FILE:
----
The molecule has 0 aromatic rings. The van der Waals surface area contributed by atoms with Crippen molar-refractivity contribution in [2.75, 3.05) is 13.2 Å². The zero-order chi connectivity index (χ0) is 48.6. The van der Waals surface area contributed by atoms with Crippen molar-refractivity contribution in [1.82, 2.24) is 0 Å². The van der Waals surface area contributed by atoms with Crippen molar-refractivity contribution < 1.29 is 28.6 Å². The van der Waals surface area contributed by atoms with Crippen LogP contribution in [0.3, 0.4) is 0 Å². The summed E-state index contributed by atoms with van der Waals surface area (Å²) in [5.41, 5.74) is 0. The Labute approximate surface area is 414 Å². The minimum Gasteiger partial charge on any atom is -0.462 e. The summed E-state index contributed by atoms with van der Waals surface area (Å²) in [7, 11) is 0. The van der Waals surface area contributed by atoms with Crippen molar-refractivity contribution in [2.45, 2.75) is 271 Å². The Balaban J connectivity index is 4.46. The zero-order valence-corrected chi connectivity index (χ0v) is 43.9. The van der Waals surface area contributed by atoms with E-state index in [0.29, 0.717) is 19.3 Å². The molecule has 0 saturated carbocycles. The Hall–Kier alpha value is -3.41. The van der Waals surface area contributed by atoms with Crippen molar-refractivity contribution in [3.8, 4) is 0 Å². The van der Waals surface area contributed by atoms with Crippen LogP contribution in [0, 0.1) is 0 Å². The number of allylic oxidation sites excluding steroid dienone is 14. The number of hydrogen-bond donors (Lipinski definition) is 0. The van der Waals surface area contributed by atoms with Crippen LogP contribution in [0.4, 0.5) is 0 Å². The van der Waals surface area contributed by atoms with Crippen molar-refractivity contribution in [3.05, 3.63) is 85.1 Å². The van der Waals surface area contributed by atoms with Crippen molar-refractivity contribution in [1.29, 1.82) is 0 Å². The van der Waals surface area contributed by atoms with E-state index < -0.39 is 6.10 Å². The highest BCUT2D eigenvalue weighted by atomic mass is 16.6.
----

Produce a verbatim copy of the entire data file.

The molecule has 0 aromatic rings. The van der Waals surface area contributed by atoms with Crippen molar-refractivity contribution in [2.75, 3.05) is 13.2 Å². The zero-order chi connectivity index (χ0) is 48.6. The van der Waals surface area contributed by atoms with Crippen molar-refractivity contribution in [1.82, 2.24) is 0 Å². The van der Waals surface area contributed by atoms with Crippen molar-refractivity contribution < 1.29 is 28.6 Å². The van der Waals surface area contributed by atoms with Crippen LogP contribution in [0.3, 0.4) is 0 Å². The summed E-state index contributed by atoms with van der Waals surface area (Å²) in [5.41, 5.74) is 0. The Labute approximate surface area is 414 Å². The minimum Gasteiger partial charge on any atom is -0.462 e. The summed E-state index contributed by atoms with van der Waals surface area (Å²) in [7, 11) is 0. The van der Waals surface area contributed by atoms with Crippen molar-refractivity contribution in [2.45, 2.75) is 271 Å². The Balaban J connectivity index is 4.46. The zero-order valence-corrected chi connectivity index (χ0v) is 43.9. The van der Waals surface area contributed by atoms with E-state index in [0.29, 0.717) is 19.3 Å². The molecule has 0 saturated carbocycles. The Hall–Kier alpha value is -3.41. The van der Waals surface area contributed by atoms with Crippen molar-refractivity contribution in [3.8, 4) is 0 Å². The van der Waals surface area contributed by atoms with Crippen LogP contribution in [0, 0.1) is 0 Å². The number of allylic oxidation sites excluding steroid dienone is 14. The number of hydrogen-bond donors (Lipinski definition) is 0. The van der Waals surface area contributed by atoms with Crippen LogP contribution in [0.4, 0.5) is 0 Å². The van der Waals surface area contributed by atoms with Crippen molar-refractivity contribution in [3.05, 3.63) is 85.1 Å². The van der Waals surface area contributed by atoms with Crippen molar-refractivity contribution in [1.29, 1.82) is 0 Å². The van der Waals surface area contributed by atoms with E-state index < -0.39 is 6.10 Å². The highest BCUT2D eigenvalue weighted by atomic mass is 16.6.